In Fredericks design, the most important principle is to design a solution that has the least possible impact on the surrounding dunes. Since the footprint of the design should be minimized, Frederick poses a design for a small temporary beach house. In this design four elements are key:
First of all, the dwelling should be as small as possible, one room will be designed in which a maximum of multifunctional elements make up the space. By expanding and folding, the room will be converted into whatever function needed. One element could function as both a bed, a couch, a wall or a kitchen. Since all needed functional elements are incorporated into the design, comfort for the user of the space is ensured.
The building should not only be small, but also demountable. At the end of the tourist-season the beach-house should be easily folded, dismantled, transported and stored. Since the dunes have a very fragile eco-system the design strives for as small an environmental footprint as possible. The dune-living space therefore is constructed off the grid. It should provide for its own energy and should therefore strive for full autarky. This prevents the construction of pipelines, sewage and power lines to this location.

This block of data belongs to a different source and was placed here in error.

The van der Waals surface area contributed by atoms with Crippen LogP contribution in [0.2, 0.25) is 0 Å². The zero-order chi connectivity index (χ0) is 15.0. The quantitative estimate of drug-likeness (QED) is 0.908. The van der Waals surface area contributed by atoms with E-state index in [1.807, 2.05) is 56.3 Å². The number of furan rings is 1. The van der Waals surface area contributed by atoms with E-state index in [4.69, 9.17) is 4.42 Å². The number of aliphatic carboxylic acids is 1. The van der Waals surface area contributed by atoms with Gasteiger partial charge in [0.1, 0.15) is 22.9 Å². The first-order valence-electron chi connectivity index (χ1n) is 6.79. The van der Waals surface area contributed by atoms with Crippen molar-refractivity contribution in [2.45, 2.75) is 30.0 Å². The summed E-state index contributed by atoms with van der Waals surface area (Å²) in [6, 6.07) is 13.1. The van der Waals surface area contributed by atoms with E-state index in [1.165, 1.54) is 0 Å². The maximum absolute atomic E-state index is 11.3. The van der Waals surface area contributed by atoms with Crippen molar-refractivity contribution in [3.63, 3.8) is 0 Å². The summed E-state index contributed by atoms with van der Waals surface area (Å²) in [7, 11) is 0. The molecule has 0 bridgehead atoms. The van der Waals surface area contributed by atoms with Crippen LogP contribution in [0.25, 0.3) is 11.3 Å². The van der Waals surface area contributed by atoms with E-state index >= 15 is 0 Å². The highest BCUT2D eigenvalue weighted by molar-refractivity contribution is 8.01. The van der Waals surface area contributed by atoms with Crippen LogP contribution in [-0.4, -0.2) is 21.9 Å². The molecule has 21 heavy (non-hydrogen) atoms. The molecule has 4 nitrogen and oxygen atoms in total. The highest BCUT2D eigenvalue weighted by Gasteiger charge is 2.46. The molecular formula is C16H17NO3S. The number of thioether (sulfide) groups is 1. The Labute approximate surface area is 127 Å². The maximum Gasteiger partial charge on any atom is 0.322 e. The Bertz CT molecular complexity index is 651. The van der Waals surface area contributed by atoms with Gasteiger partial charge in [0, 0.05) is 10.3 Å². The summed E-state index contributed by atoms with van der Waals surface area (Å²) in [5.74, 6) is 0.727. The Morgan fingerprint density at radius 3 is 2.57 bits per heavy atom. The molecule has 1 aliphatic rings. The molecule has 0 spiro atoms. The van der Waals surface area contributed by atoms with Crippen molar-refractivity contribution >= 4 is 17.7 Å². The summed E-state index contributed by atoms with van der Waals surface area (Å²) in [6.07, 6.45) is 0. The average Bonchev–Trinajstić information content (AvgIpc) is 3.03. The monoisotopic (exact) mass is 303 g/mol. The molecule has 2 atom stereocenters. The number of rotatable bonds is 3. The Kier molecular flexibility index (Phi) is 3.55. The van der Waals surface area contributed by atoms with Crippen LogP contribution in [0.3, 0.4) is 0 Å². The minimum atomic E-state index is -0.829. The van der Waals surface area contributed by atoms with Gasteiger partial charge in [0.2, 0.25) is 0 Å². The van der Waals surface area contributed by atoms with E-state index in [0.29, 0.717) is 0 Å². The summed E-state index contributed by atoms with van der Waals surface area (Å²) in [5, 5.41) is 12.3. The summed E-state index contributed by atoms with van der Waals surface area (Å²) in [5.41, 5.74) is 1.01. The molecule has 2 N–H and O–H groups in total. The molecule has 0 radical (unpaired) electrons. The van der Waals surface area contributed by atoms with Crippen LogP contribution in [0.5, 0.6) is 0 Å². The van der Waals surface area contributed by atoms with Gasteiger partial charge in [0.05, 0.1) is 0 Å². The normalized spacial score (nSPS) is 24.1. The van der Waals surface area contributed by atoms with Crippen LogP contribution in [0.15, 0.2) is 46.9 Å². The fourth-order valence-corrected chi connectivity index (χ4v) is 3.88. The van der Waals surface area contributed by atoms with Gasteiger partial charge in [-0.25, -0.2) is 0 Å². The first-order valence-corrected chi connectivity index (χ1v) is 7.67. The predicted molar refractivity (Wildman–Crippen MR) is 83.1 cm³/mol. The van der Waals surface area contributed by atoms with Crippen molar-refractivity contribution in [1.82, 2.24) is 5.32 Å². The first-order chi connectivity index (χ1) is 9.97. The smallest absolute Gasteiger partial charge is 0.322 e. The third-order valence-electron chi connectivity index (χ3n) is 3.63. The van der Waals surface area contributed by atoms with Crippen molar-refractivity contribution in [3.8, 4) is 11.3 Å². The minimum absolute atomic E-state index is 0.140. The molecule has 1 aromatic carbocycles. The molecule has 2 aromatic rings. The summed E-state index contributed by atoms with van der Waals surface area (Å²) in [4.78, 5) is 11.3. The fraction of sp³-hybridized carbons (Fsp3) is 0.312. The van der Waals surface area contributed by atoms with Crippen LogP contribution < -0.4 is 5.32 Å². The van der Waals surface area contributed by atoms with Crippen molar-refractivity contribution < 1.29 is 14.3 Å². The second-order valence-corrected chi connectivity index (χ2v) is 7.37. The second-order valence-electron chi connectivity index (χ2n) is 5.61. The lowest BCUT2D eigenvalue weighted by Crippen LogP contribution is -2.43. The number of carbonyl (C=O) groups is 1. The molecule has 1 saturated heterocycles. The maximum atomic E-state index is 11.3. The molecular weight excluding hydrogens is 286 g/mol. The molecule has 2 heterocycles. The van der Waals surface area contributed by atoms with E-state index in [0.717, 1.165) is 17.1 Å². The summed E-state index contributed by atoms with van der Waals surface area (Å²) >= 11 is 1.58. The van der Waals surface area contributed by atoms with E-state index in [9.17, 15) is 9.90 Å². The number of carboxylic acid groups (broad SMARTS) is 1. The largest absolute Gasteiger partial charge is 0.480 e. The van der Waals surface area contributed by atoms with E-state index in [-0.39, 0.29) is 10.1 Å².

The Texel community not only wants to improve its self-sufficiency but also strives for growth in the tourist sector. Both ambitions are difficult to reconcile. This design by Frederick would be a possible solution to house these tourists in a most sustainable way possible. The proposed minimal footprint would fit into both the self-sufficiency-ambition as the energy-neutrality ambition. Also, these beach houses would be a perfect pilot that could generate more publicity. Also, they could be used by Texel as a marketing tool to show they use innovative projects to achieve their ambitions.